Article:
Mr. Miller is a native of the old Keystone state, born in Adams county, Pennsylvania, not far from where the decisive battle of Gettysburg was fought. He was born January 14, 1861. His father, Michael B. Miller, a native of Pennsylvania, was a farmer. His mother, Louisa (Foust) Miller, died in 1871. She was born in Germany and was eight years of age when she came to this country with her parents, the family settling in Pennsylvania, where she was reared and was married. Bereft of his mother by death when he was ten years of age, J. W. E. Miller spent the next two years in the household of his paternal uncle, Noah Miller, in Fountain county, Indiana, after which he returned to his old home in Pennsylvania and there remained until 1879 when he returned to Indiana and for three years thereafter was engaged in farm labor in that state. In 1883 he went to Illinois, with a view to possible further travel westward and in 1884 went to Idaho and took a hand in the stirring scenes then being enacted in the Coeur d'Alene country and helped to build the first hotel in the now flourishing city of Coeur d'Alene. From there he pushed on into Washington and located at Dayton, Columbia county. He liked the looks of things there and presently settled down to farming and in the fall of 1888 was married. Mr. Miller continued farming there until 1895, when his father-in-law, L. D. Droke, one of the landowners in Whatcom county, gave him a timberland "forty" on section 28, Mountain View township, and he disposed of his holdings in Columbia county and settled on this place. After clearing it he sold it to advantage and bought the forty acre tract on which he since has made his home and where he now is quite comfortably situated, all the improvements on this place having been made by himself and in up-to-date fashion. Mr. Miller has ever taken an interested and helpful part in the civic affairs of his community, has for fifteen years been a member of the school board and for seven years was township assessor. He is a member of the local grange of the Patrons of Husbandry and has long been active in that mutually helpful organization.
It was in November, 1888, at Dayton, this state, that Mr. Miller was united in marriage to Miss Carrie D. Droke, who died on February 17, 1913. She was a daughter of L. D. and Louisa (Davis) Droke, both born in Missouri and the former of whom died in Los Angeles, California. Mr. Miller has two children. Charles A. L. Miller, now a resident of Bellingham, where he is engaged in railroad business, married Miss Lilian Warwick and has two children, Dorothy and Galen. Lulu B. Miller, is a graduate of the State Normal School at Bellingham is teaching in her home township.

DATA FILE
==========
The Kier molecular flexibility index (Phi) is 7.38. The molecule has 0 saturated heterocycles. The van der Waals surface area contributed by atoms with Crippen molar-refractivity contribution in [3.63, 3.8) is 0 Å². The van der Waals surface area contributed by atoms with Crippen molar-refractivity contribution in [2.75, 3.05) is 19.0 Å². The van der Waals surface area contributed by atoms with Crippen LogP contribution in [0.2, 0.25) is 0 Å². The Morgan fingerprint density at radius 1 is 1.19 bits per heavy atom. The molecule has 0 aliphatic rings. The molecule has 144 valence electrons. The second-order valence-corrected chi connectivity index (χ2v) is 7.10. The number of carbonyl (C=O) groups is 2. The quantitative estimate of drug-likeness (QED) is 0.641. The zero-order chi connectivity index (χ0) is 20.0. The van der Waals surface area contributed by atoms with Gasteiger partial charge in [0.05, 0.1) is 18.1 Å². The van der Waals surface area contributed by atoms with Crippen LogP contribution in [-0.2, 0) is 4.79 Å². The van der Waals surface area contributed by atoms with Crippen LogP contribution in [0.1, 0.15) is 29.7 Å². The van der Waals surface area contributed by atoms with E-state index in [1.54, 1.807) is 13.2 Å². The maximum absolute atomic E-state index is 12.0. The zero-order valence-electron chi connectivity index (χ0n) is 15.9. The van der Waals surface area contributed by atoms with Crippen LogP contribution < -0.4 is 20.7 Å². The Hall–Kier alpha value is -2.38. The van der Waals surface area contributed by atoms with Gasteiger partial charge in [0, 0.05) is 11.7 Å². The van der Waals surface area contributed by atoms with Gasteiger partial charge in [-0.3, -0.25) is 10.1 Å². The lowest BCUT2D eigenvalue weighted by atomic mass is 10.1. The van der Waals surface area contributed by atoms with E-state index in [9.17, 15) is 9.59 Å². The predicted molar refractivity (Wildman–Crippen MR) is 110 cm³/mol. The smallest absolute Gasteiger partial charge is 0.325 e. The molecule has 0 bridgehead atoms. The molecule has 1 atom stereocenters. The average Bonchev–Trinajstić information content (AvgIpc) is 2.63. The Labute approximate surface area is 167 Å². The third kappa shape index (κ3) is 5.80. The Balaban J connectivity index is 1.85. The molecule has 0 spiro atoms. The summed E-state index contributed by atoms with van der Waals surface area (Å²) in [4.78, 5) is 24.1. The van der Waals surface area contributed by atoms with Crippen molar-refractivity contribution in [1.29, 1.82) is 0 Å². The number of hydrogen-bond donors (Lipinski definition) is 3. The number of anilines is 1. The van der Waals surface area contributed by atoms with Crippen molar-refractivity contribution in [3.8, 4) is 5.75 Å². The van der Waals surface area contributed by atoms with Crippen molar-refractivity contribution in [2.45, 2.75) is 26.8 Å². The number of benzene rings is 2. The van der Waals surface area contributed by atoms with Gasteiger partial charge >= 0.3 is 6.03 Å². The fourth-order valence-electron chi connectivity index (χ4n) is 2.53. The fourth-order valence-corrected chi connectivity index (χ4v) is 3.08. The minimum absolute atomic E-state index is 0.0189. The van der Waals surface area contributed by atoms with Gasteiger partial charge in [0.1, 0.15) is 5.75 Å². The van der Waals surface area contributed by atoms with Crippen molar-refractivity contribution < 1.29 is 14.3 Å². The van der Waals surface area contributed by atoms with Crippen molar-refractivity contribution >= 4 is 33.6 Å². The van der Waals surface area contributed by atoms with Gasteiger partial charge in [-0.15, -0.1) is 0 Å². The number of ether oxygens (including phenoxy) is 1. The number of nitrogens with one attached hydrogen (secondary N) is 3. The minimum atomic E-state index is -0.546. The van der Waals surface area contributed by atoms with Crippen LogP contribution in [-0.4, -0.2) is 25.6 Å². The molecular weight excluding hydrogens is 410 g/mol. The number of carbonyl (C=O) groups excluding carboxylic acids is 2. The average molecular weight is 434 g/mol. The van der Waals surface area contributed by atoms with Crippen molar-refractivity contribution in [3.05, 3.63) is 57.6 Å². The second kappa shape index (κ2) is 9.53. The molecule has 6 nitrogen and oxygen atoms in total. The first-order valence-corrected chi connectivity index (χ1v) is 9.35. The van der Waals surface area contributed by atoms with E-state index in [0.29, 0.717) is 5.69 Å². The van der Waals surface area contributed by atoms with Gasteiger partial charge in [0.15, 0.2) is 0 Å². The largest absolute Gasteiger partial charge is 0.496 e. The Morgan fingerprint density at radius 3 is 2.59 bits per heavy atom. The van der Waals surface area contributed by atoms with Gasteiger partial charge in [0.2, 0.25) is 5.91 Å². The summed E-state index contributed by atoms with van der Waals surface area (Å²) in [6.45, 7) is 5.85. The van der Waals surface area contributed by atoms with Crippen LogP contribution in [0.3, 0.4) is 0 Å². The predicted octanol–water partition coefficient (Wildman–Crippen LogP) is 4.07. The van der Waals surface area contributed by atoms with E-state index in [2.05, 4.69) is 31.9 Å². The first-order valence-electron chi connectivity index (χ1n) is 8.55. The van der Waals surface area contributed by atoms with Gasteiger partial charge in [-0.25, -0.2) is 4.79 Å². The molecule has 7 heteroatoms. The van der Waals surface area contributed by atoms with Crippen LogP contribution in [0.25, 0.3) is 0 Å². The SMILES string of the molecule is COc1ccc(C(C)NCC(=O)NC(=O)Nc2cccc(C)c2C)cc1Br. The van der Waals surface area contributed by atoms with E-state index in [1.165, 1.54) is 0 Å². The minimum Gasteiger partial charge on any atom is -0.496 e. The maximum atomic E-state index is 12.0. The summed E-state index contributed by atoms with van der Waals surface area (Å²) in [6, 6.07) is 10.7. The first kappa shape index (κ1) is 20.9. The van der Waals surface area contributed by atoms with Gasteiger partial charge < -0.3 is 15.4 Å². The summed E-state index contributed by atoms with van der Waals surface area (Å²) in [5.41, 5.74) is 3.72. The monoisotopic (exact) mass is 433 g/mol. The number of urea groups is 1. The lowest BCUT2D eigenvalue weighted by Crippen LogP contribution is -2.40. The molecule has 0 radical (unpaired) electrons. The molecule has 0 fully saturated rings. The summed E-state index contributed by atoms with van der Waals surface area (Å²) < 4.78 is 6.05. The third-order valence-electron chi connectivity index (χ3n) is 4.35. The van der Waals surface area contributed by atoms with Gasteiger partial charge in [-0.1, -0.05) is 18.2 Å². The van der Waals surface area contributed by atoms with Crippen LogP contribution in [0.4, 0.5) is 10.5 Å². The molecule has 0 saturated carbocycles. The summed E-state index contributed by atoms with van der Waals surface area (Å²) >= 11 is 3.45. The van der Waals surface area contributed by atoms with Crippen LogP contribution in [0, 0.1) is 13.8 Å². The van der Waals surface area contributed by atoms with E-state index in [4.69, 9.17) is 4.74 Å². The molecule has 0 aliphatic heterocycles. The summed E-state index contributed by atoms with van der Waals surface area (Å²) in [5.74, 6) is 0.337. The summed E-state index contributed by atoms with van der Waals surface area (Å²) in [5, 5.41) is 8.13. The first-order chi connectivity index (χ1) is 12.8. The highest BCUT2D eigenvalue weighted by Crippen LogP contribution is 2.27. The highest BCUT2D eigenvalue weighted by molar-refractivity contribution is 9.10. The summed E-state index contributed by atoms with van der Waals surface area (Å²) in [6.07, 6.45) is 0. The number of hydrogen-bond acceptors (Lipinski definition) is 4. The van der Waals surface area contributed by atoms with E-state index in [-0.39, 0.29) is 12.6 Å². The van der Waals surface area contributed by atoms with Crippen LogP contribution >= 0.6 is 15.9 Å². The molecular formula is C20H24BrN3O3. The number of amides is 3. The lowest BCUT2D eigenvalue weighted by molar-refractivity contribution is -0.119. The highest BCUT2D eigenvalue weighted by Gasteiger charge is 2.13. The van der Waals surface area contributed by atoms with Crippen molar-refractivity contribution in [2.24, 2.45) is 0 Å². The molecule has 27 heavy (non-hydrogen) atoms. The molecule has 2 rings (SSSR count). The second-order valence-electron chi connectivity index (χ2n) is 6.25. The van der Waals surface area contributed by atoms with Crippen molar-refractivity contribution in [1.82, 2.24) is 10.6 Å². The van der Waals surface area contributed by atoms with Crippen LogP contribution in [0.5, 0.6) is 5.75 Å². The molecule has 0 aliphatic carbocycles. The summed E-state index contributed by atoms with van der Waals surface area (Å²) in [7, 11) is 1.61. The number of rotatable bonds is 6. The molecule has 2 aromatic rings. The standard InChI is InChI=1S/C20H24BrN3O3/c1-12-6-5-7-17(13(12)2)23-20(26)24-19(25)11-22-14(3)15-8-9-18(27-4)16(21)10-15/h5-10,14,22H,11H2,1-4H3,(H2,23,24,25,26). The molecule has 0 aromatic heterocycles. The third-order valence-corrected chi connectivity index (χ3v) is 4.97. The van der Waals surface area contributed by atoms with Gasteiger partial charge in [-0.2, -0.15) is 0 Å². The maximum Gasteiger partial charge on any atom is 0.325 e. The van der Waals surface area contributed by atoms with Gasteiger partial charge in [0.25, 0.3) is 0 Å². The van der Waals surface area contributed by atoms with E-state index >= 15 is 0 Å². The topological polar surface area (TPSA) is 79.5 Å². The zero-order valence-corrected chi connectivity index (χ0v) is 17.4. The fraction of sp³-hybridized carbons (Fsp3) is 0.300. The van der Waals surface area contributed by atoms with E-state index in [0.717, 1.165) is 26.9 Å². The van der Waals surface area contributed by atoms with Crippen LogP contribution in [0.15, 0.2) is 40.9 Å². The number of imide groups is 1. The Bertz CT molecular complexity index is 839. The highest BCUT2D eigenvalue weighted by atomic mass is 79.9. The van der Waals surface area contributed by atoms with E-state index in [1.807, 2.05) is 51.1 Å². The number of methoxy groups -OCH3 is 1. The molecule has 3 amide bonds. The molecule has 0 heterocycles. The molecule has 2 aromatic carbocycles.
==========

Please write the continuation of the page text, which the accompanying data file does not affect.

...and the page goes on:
History of Whatcom County Volume 2, Lottie Roeder Roth, pub. 1926, pgs. 841-842
Miller, L. S.
Among the worthy pioneers and successful farmers of Whatcom county stands L. S. Miller, whose fine ranch is located near Sumas. He has lived through one of the most remarkable, and in many respects the most wonderful, epochs in the world's history. There will never be another like it, for it embraced the period when the strong-armed homeseekers from the eastern states invaded the great west and redeemed it from the wilds, bringing it up through various stages to the present high state of civilization. In all this he has been an active participant, doing his full share in the work of progress and improvement in this locality. Mr. Miller was born in Whiteside county, Illinois, on the 26th of November, 1863, and is a son of Fred and Margaret (Blaine) Miller, both of whom were natives of Pennsylvania. The father went to Illinois with his parents when he was eight years old and lived there until 1849, when he made the long and dangerous overland trip, by ox team, to California, lured there by the discovery of gold. He remained there six years, at the end of which time he returned to Illinois. Later he went to Kansas, taking up a homestead in Jackson county, to the operation of which he devoted himself until his death, which occurred March 11, 1903. He was survived by his widow, who passed away in June, 1919. They were the parents of five children, namely: Elizabeth, deceased; Belle, who lives in Kansas; L. S., the subject of this sketch; Lee, in Kansas; and Carl, who lives at Glacier, Whatcom county.
L. S. Miller secured his education in the public schools of Kansas and remained at home until 1884, when he came to Whatcom county and homesteaded one hundred and sixty acres of land in section 6, township 40, two miles east of Sumas. He first built a small log cabin and then entered upon the task of clearing the land, which was covered with timber and brush. He now has forty acres cleared and under cultivation. It is fine, rich bottom land and he raises splendid crops of hay, grain, potatoes and beans, as well as good root crops. In 1925 his oat crop yielded one hundred and two bushels to the acre. He has ten good grade milk cows and a registered sire, and he has made good improvements on the place, which now ranks among the best ranches in this section of the county.